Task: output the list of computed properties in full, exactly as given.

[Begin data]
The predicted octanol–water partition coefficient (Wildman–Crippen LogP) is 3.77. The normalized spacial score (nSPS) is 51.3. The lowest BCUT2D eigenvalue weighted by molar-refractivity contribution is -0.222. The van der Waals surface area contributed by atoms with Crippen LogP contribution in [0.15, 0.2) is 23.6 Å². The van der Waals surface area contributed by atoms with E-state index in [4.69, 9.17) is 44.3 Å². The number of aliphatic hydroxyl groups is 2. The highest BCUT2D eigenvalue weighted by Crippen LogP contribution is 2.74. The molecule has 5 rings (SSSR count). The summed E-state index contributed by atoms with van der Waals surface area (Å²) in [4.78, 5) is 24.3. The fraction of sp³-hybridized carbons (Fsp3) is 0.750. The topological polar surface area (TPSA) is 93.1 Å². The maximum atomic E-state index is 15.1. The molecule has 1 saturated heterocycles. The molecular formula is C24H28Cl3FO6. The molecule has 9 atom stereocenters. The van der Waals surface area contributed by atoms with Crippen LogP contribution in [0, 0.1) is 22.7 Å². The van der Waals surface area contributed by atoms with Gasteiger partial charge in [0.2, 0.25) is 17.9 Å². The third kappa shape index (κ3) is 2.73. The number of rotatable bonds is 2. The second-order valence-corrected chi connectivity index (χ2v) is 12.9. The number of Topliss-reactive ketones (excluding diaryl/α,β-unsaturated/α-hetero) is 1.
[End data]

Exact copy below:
The predicted octanol–water partition coefficient (Wildman–Crippen LogP) is 3.77. The normalized spacial score (nSPS) is 51.3. The lowest BCUT2D eigenvalue weighted by molar-refractivity contribution is -0.222. The van der Waals surface area contributed by atoms with Crippen LogP contribution in [0.15, 0.2) is 23.6 Å². The van der Waals surface area contributed by atoms with E-state index in [4.69, 9.17) is 44.3 Å². The number of aliphatic hydroxyl groups is 2. The highest BCUT2D eigenvalue weighted by Crippen LogP contribution is 2.74. The molecule has 5 rings (SSSR count). The summed E-state index contributed by atoms with van der Waals surface area (Å²) in [4.78, 5) is 24.3. The fraction of sp³-hybridized carbons (Fsp3) is 0.750. The topological polar surface area (TPSA) is 93.1 Å². The maximum atomic E-state index is 15.1. The molecule has 1 saturated heterocycles. The molecular formula is C24H28Cl3FO6. The molecule has 9 atom stereocenters. The van der Waals surface area contributed by atoms with Crippen LogP contribution in [0, 0.1) is 22.7 Å². The van der Waals surface area contributed by atoms with Gasteiger partial charge in [0.2, 0.25) is 17.9 Å². The third kappa shape index (κ3) is 2.73. The number of rotatable bonds is 2. The second-order valence-corrected chi connectivity index (χ2v) is 12.9. The number of Topliss-reactive ketones (excluding diaryl/α,β-unsaturated/α-hetero) is 1.